English Yew or also known for its other common names Western Yew, Pacific Yew, Japanese Yew, and Anglo-Japanese Yew is an evergreen plant that contains taxine A and B, volatile oil which are poisonous for animals including cats. These poisonous substances can be found in every part of the plant, including the leaves, seeds, and stems. The aril, which is the seed covering, is the only portion of the plant that isn’t harmful. Because volatile oil has a bad taste, it’s doubtful that your cat will eat huge amounts of English Yew. Your cat, on the other hand, just requires a small amount of the herb to become poisoned and show serious symptoms. Even if your cat only eats on the leaves, poisoning can occur.
What Is English Yew?
The English yew, scientifically known as taxus baccata, is an ornamental evergreen tree or shrub of the Taxaceae family that can be found all throughout Europe and Asia, as far east as the Himalayas. The tree has spreading branches and slightly drooping branchlets and grows to a height of 35 to 100 feet. The bark is reddish-brown and flaky, and in older trees, it can be deeply fissured.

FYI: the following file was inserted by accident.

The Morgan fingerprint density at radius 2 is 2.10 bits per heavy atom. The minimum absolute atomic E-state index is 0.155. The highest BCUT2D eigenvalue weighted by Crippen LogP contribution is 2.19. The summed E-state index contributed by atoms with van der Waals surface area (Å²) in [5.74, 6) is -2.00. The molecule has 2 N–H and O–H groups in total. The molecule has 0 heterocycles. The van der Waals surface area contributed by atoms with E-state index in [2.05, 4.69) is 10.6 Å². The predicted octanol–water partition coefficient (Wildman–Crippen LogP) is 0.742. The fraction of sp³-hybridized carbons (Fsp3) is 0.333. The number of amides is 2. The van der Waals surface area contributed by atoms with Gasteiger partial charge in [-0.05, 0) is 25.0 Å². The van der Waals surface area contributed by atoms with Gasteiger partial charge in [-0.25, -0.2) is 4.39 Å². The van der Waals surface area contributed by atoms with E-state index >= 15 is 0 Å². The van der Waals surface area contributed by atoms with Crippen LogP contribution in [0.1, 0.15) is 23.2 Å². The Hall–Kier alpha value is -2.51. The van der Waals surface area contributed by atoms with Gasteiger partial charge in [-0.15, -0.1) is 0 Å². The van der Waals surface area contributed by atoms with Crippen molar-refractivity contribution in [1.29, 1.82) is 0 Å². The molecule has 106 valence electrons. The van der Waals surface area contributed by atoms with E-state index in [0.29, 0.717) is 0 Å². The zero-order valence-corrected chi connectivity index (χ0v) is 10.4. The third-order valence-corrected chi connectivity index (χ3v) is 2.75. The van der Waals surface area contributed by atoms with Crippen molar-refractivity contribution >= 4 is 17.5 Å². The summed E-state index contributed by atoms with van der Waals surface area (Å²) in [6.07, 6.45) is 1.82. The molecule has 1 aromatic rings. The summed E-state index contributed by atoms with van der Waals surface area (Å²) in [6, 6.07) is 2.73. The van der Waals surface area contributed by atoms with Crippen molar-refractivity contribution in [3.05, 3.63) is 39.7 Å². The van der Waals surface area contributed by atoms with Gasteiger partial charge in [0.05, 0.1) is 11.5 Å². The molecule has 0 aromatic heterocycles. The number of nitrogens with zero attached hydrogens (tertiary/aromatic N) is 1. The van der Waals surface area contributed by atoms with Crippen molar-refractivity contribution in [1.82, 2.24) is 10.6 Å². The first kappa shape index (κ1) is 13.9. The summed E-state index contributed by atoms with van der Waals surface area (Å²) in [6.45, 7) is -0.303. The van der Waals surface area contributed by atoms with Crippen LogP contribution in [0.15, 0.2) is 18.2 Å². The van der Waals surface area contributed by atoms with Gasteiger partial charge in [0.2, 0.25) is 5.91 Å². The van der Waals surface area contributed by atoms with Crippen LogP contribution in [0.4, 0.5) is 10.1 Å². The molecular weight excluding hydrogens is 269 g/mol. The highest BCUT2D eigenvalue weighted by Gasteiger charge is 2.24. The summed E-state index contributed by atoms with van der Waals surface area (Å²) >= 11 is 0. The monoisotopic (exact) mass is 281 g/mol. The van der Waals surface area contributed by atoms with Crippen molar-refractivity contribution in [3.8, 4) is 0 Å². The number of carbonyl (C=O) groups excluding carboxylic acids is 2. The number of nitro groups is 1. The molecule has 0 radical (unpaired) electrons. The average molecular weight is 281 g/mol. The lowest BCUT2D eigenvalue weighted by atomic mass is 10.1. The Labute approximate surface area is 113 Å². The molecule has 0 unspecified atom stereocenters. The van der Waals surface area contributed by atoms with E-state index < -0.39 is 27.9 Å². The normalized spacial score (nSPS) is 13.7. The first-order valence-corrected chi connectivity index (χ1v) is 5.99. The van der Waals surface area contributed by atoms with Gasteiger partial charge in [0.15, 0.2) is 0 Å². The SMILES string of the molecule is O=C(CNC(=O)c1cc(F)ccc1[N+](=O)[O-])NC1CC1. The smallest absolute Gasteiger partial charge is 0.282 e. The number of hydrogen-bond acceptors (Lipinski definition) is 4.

Clinical Signs of English Yew Poisoning in Cats
English yew poisoning, if not addressed promptly, can be life-threatening and lead to death quickly. If your cat has eaten a toxic part of English yew, take him to the vet right away. The following are symptoms of English yew poisoning:
- Lethargy and weakness
- Difficulty breathing
- Dilated pupils
- Unusual aggressive behavior
- Sudden death due to acute heart failure
First Aid and Treatment of English Yew Poisoning in Cats
Your veterinarian may induce vomiting to aid in the removal of the toxin from your cat’s system. Inducing vomiting in cats that have consumed huge amounts of the herb, on the other hand, may not be possible due to heart and nervous system issues. Instead, your veterinarian may opt for gastric lavage.
Intravenous fluid therapy is required if your cat has lost a lot of fluid. Activated charcoal and medications for seizure prevention and gastrointestinal protection may also be given to your cat by the veterinarian. Additional treatment alternatives may be considered depending on the extremities of your cat’s symptoms.
Recovery from English Yew Poisoning in Cats
If your veterinarian has recommended dietary adjustments, make sure you follow them to ensure your cat is getting enough nourishment while recovering. Your cat’s recuperation time will be determined by how promptly he or she was treated.
Prevention of English Yew Poisoning in Cats
Restrict your cat from going outside your house to lessen his or her exposure to English yew and other toxic plants in your area. Keep them well maintained and healthy inside your home.
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